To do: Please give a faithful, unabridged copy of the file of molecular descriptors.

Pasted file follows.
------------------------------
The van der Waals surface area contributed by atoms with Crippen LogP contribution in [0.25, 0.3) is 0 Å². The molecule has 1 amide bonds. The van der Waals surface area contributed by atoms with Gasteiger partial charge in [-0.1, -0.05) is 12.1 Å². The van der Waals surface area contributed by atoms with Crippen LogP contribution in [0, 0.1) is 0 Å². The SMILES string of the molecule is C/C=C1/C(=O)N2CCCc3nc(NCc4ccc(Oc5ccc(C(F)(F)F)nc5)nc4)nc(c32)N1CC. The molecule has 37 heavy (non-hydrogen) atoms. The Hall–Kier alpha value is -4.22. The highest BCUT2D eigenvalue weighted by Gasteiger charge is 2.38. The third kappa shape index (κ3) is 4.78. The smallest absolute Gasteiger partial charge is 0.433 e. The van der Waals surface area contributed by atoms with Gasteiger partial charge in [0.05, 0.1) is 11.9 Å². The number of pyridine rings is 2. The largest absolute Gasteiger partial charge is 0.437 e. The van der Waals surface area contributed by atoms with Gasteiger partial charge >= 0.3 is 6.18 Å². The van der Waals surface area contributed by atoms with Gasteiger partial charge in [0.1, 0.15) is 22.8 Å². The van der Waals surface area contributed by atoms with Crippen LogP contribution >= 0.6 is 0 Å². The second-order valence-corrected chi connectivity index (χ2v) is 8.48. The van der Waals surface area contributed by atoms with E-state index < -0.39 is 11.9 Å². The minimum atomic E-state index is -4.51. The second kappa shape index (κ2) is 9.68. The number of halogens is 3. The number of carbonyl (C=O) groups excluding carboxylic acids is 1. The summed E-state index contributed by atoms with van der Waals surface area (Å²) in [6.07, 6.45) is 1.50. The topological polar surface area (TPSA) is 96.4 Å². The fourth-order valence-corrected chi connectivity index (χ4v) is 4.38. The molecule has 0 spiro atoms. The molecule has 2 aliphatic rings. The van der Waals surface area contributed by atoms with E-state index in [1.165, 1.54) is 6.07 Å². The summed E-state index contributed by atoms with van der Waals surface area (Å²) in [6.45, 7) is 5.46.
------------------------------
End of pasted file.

The van der Waals surface area contributed by atoms with Crippen LogP contribution in [0.25, 0.3) is 0 Å². The molecule has 1 amide bonds. The van der Waals surface area contributed by atoms with Gasteiger partial charge in [-0.1, -0.05) is 12.1 Å². The van der Waals surface area contributed by atoms with Crippen LogP contribution in [0, 0.1) is 0 Å². The SMILES string of the molecule is C/C=C1/C(=O)N2CCCc3nc(NCc4ccc(Oc5ccc(C(F)(F)F)nc5)nc4)nc(c32)N1CC. The molecule has 37 heavy (non-hydrogen) atoms. The Hall–Kier alpha value is -4.22. The highest BCUT2D eigenvalue weighted by Gasteiger charge is 2.38. The third kappa shape index (κ3) is 4.78. The smallest absolute Gasteiger partial charge is 0.433 e. The van der Waals surface area contributed by atoms with Gasteiger partial charge in [0.05, 0.1) is 11.9 Å². The number of pyridine rings is 2. The largest absolute Gasteiger partial charge is 0.437 e. The van der Waals surface area contributed by atoms with Gasteiger partial charge >= 0.3 is 6.18 Å². The van der Waals surface area contributed by atoms with Gasteiger partial charge in [0.1, 0.15) is 22.8 Å². The van der Waals surface area contributed by atoms with Crippen LogP contribution >= 0.6 is 0 Å². The second-order valence-corrected chi connectivity index (χ2v) is 8.48. The van der Waals surface area contributed by atoms with E-state index < -0.39 is 11.9 Å². The minimum atomic E-state index is -4.51. The second kappa shape index (κ2) is 9.68. The number of halogens is 3. The number of carbonyl (C=O) groups excluding carboxylic acids is 1. The summed E-state index contributed by atoms with van der Waals surface area (Å²) in [6.07, 6.45) is 1.50. The topological polar surface area (TPSA) is 96.4 Å². The fourth-order valence-corrected chi connectivity index (χ4v) is 4.38. The molecule has 0 spiro atoms. The molecule has 2 aliphatic rings. The van der Waals surface area contributed by atoms with E-state index in [1.165, 1.54) is 6.07 Å². The summed E-state index contributed by atoms with van der Waals surface area (Å²) in [6.45, 7) is 5.46.